India's creeping federalism isn't good for Centre or states
In India, federalism is happening by stealth, and so is centralisation in some areas. This is not good for we are becoming federal in the wrong areas.
Someone once said that in India decisions don’t get taken. They just happen.
Creeping federalism is a case in point. And it seems to be creeping into all the wrong places. Creeping centralisation is also a reality, often in the wrong areas.
Federalism has crept into places where it shouldn’t, and centralisation too. And it's not good for either centre or states. Consider:
Foreign policy is now no longer a pure central prerogative when state-level politicians are so powerful. Thus a policy on Teesta waters needs Mamata Banerjee’s okay, a Sri Lanka Tamils policy needs the nod of Tamil Nadu politicians, and a deal with Pakistan on Sir Creek needs Narendra Modi’s concurrence. Not that India’s “soft-soft” Pakistan policy was in any way a national policy: it has been dictated by Manmohan Singh’s belief as a Sikh that peace with Pakistan is crucial to Punjab – a key frontline state. This could be one reason why he is prepared to do deals that may not necessarily benefit India on Siachen or Sir Creek.
Article 356 – which gives the centre the power to dismiss state governments that are not being run in conformity with constitutional requirements – is now as good as abolished. Barring another instance like the Babri demolition, it is unlikely to ever be invoked in a major state in India. The states have effectively abolished article 356 as regional parties are steadfastly opposed to it. The centre instead uses the power to appoint governors to harass states – as HR Bhardwaj and Kamla Beniwal have been successfully doing to the BJP governments in Karnataka and Gujarat.
If there is a real constitutional breakdown in a state, the centre may not be able to step in. Nor are there any constitutional remedies to the misuse of gubernatorial powers in opposition-ruled states.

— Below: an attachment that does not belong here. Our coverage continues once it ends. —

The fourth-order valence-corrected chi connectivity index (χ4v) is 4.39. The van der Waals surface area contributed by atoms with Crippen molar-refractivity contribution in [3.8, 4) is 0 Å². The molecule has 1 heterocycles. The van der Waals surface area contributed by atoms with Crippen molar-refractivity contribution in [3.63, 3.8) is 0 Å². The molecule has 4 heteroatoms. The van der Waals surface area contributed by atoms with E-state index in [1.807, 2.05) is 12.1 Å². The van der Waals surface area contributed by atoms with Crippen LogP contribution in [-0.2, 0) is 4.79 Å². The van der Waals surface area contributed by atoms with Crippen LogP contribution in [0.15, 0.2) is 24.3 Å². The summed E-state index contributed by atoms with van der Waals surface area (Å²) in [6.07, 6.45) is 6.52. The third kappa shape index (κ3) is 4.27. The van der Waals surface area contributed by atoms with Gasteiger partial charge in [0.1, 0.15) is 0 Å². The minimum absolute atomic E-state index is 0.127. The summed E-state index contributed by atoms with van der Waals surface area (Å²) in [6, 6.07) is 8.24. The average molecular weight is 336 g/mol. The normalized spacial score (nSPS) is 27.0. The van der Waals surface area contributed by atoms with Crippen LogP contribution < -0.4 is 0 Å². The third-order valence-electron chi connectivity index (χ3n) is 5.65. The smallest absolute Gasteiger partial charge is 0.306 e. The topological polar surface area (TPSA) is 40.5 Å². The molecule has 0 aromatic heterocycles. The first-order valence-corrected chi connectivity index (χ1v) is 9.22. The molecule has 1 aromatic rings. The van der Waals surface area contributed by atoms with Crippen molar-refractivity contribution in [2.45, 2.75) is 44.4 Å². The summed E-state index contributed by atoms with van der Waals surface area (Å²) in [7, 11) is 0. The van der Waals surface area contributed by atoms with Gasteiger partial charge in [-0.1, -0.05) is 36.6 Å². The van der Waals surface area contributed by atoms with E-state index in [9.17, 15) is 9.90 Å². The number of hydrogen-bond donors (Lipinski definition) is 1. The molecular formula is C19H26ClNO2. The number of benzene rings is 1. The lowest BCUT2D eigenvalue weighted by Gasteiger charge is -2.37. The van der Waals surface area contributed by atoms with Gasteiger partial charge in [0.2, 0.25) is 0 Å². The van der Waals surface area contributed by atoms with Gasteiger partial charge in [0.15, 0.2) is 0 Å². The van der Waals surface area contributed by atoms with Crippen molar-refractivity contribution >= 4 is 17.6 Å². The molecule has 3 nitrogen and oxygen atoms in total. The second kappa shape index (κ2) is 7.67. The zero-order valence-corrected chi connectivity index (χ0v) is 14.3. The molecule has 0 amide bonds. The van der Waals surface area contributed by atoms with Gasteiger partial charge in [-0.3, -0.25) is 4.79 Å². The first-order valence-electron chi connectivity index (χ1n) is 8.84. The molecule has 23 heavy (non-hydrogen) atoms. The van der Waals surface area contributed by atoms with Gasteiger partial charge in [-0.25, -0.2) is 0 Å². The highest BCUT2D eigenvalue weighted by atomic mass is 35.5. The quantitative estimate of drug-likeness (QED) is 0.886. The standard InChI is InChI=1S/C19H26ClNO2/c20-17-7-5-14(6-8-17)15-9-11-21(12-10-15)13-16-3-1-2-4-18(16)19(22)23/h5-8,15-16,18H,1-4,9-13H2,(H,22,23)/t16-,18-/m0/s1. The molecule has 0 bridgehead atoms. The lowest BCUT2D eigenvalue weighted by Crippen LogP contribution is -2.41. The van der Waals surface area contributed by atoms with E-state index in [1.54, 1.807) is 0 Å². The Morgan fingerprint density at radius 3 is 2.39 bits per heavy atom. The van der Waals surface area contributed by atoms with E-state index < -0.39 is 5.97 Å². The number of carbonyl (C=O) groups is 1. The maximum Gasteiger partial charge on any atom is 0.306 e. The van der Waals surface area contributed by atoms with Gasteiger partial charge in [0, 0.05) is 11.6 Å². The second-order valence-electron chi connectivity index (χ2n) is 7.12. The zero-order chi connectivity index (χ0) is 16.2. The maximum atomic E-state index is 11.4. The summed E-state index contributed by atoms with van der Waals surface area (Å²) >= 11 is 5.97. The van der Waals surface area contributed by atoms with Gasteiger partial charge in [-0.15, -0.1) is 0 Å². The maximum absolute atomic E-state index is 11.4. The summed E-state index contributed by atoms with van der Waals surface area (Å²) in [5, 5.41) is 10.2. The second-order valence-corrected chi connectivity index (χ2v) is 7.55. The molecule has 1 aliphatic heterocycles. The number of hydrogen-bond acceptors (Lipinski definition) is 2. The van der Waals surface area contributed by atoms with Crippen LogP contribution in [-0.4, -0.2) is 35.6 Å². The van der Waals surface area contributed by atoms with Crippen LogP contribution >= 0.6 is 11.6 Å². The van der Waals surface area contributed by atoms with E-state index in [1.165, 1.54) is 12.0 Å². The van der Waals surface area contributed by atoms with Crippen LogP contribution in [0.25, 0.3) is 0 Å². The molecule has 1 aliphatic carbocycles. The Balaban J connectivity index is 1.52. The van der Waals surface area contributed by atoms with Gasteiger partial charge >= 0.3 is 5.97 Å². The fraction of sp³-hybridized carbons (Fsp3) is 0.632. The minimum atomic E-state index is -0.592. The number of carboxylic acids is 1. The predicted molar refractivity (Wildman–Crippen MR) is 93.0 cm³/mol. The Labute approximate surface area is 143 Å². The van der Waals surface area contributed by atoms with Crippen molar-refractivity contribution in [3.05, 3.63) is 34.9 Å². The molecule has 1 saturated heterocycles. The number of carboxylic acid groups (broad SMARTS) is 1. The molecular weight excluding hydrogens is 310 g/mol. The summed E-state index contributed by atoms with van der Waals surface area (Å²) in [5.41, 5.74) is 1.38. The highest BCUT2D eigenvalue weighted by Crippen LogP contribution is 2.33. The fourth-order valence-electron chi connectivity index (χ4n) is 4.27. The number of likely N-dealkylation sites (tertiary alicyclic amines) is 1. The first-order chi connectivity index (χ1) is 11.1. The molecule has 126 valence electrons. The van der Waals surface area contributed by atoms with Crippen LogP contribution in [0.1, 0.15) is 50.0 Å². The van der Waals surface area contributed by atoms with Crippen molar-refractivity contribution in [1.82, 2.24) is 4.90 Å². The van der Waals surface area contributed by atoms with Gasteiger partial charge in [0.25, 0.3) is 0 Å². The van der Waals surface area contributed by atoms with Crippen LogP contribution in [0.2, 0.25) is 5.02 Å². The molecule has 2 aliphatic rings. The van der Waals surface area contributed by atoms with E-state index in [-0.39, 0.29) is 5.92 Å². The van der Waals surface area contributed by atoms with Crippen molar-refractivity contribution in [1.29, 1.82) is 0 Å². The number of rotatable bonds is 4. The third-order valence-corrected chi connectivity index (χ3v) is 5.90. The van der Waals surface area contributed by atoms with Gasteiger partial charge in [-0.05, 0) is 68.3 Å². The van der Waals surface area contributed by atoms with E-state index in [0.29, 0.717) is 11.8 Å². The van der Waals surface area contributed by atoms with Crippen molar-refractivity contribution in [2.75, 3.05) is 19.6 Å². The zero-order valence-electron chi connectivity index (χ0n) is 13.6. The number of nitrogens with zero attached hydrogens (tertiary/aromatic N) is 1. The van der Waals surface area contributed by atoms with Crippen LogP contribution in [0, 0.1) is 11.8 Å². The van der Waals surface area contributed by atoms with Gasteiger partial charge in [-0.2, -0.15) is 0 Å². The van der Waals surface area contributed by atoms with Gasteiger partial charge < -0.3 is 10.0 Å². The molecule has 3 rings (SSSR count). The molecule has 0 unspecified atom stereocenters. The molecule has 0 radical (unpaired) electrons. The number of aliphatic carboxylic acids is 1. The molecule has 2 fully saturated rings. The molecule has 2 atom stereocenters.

Another exhibit is the death penalty. Political pressure from the states has become a crucial factor in whether a death row convict gets to hang or not. The political calculus in Punjab, Tamil Nadu and Kashmir now decides whether the killers of Rajiv Gandhi, Beant Singh (former Punjab CM who was assassinated by Khalistani terrorists) and Afzal Guru (convicted for his role in the Parliament attacks of 2001) will finally end up being hanged or not.
Ajmal Kasab, the 26/11 terrorist, gets hanged all of a sudden because this decision plays well to the Maharashtra political gallery.
India is supposed to be a parliamentary democracy, but all parties have now turned presidential – barring the CPM and the Congress. The former follows an outdated leadership cabal system, and the latter an even more feudal dynasty model. But almost every other party is led by one leader – who is the only one who counts. The BJP is still resisting this model, but once Narendra Modi becomes the main face of the party, the BJP too will become presidential.
The presidential system in India is creeping up from below – from states to centre – even though the constitution deems otherwise.
India follows the first-past-the-post system of electoral democracy. This should make for stable majorities, but we have actually seen the opposite happening: we have achieved a form of proportional representation system for castes and communities by a system of caste- and community-based coalitions, not only at the centre but even in the states.